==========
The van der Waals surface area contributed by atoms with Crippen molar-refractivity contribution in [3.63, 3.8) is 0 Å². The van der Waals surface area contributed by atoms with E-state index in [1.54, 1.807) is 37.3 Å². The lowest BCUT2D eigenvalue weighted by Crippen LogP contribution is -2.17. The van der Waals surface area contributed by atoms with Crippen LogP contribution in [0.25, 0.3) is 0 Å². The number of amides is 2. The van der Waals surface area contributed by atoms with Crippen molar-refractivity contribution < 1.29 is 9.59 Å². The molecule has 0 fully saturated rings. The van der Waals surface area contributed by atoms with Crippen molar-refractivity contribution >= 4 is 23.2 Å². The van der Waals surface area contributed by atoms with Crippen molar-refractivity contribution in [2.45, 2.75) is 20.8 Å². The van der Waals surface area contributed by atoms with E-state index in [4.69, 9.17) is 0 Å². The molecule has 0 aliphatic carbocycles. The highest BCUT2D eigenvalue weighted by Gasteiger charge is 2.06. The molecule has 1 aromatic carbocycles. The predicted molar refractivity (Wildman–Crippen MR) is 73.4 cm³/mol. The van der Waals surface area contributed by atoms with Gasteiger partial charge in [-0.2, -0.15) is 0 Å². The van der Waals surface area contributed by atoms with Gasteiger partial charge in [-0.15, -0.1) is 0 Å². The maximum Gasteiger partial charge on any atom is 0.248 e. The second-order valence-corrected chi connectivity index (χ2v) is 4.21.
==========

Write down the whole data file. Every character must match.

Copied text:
The van der Waals surface area contributed by atoms with Crippen molar-refractivity contribution in [3.63, 3.8) is 0 Å². The van der Waals surface area contributed by atoms with E-state index in [1.54, 1.807) is 37.3 Å². The lowest BCUT2D eigenvalue weighted by Crippen LogP contribution is -2.17. The van der Waals surface area contributed by atoms with Crippen LogP contribution in [0.25, 0.3) is 0 Å². The number of amides is 2. The van der Waals surface area contributed by atoms with Crippen molar-refractivity contribution < 1.29 is 9.59 Å². The molecule has 0 fully saturated rings. The van der Waals surface area contributed by atoms with Crippen molar-refractivity contribution >= 4 is 23.2 Å². The van der Waals surface area contributed by atoms with Crippen molar-refractivity contribution in [2.45, 2.75) is 20.8 Å². The van der Waals surface area contributed by atoms with E-state index in [4.69, 9.17) is 0 Å². The molecule has 0 aliphatic carbocycles. The highest BCUT2D eigenvalue weighted by Gasteiger charge is 2.06. The molecule has 1 aromatic carbocycles. The predicted molar refractivity (Wildman–Crippen MR) is 73.4 cm³/mol. The van der Waals surface area contributed by atoms with Gasteiger partial charge in [-0.2, -0.15) is 0 Å². The van der Waals surface area contributed by atoms with Gasteiger partial charge in [-0.15, -0.1) is 0 Å². The maximum Gasteiger partial charge on any atom is 0.248 e. The second-order valence-corrected chi connectivity index (χ2v) is 4.21.